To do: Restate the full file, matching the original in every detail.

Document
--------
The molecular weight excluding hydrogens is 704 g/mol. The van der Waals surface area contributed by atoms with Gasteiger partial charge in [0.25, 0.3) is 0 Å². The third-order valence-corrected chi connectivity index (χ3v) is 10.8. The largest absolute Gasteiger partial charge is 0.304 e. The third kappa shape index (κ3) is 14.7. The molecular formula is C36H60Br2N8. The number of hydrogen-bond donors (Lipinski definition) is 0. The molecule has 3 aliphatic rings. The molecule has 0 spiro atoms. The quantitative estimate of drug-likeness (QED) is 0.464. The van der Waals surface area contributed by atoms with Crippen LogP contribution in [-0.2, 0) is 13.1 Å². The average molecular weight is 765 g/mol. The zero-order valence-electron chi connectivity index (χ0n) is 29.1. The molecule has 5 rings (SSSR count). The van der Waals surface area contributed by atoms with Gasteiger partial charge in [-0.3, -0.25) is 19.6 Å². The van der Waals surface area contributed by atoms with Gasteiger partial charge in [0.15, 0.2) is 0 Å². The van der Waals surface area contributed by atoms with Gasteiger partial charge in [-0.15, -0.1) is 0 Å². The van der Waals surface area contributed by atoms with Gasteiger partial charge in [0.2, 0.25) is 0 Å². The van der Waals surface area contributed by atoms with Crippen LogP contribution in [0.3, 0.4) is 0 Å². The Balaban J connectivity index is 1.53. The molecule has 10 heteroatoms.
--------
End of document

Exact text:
The molecular weight excluding hydrogens is 704 g/mol. The van der Waals surface area contributed by atoms with Gasteiger partial charge in [0.25, 0.3) is 0 Å². The third-order valence-corrected chi connectivity index (χ3v) is 10.8. The largest absolute Gasteiger partial charge is 0.304 e. The third kappa shape index (κ3) is 14.7. The molecular formula is C36H60Br2N8. The number of hydrogen-bond donors (Lipinski definition) is 0. The molecule has 3 aliphatic rings. The molecule has 0 spiro atoms. The quantitative estimate of drug-likeness (QED) is 0.464. The van der Waals surface area contributed by atoms with Crippen LogP contribution in [-0.2, 0) is 13.1 Å². The average molecular weight is 765 g/mol. The zero-order valence-electron chi connectivity index (χ0n) is 29.1. The molecule has 5 rings (SSSR count). The van der Waals surface area contributed by atoms with Gasteiger partial charge in [-0.3, -0.25) is 19.6 Å². The van der Waals surface area contributed by atoms with Gasteiger partial charge in [0.15, 0.2) is 0 Å². The van der Waals surface area contributed by atoms with Gasteiger partial charge in [-0.15, -0.1) is 0 Å². The van der Waals surface area contributed by atoms with Gasteiger partial charge in [0.2, 0.25) is 0 Å². The van der Waals surface area contributed by atoms with Crippen LogP contribution in [0.3, 0.4) is 0 Å². The Balaban J connectivity index is 1.53. The molecule has 10 heteroatoms.